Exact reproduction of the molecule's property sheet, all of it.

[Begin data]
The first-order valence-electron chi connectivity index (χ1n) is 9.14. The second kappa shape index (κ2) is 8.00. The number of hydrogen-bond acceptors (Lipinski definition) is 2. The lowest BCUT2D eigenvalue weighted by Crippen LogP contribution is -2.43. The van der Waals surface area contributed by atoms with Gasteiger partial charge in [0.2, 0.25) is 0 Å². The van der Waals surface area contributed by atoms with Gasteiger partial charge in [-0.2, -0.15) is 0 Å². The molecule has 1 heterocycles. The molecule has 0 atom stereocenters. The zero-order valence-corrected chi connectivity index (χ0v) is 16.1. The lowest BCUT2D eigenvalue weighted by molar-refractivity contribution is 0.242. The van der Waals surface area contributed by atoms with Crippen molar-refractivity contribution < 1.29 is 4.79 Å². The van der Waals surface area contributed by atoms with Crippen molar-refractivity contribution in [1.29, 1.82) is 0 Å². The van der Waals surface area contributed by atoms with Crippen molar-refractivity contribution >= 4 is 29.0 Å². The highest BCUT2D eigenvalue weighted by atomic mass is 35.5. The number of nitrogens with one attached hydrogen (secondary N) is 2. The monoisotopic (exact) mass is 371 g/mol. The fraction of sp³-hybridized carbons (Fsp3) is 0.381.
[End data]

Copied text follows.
The first-order valence-electron chi connectivity index (χ1n) is 9.14. The second kappa shape index (κ2) is 8.00. The number of hydrogen-bond acceptors (Lipinski definition) is 2. The lowest BCUT2D eigenvalue weighted by Crippen LogP contribution is -2.43. The van der Waals surface area contributed by atoms with Gasteiger partial charge in [0.2, 0.25) is 0 Å². The van der Waals surface area contributed by atoms with Gasteiger partial charge in [-0.2, -0.15) is 0 Å². The molecule has 1 heterocycles. The molecule has 0 atom stereocenters. The zero-order valence-corrected chi connectivity index (χ0v) is 16.1. The lowest BCUT2D eigenvalue weighted by molar-refractivity contribution is 0.242. The van der Waals surface area contributed by atoms with Crippen molar-refractivity contribution < 1.29 is 4.79 Å². The van der Waals surface area contributed by atoms with Crippen molar-refractivity contribution in [1.29, 1.82) is 0 Å². The van der Waals surface area contributed by atoms with Crippen molar-refractivity contribution >= 4 is 29.0 Å². The highest BCUT2D eigenvalue weighted by atomic mass is 35.5. The number of nitrogens with one attached hydrogen (secondary N) is 2. The monoisotopic (exact) mass is 371 g/mol. The fraction of sp³-hybridized carbons (Fsp3) is 0.381.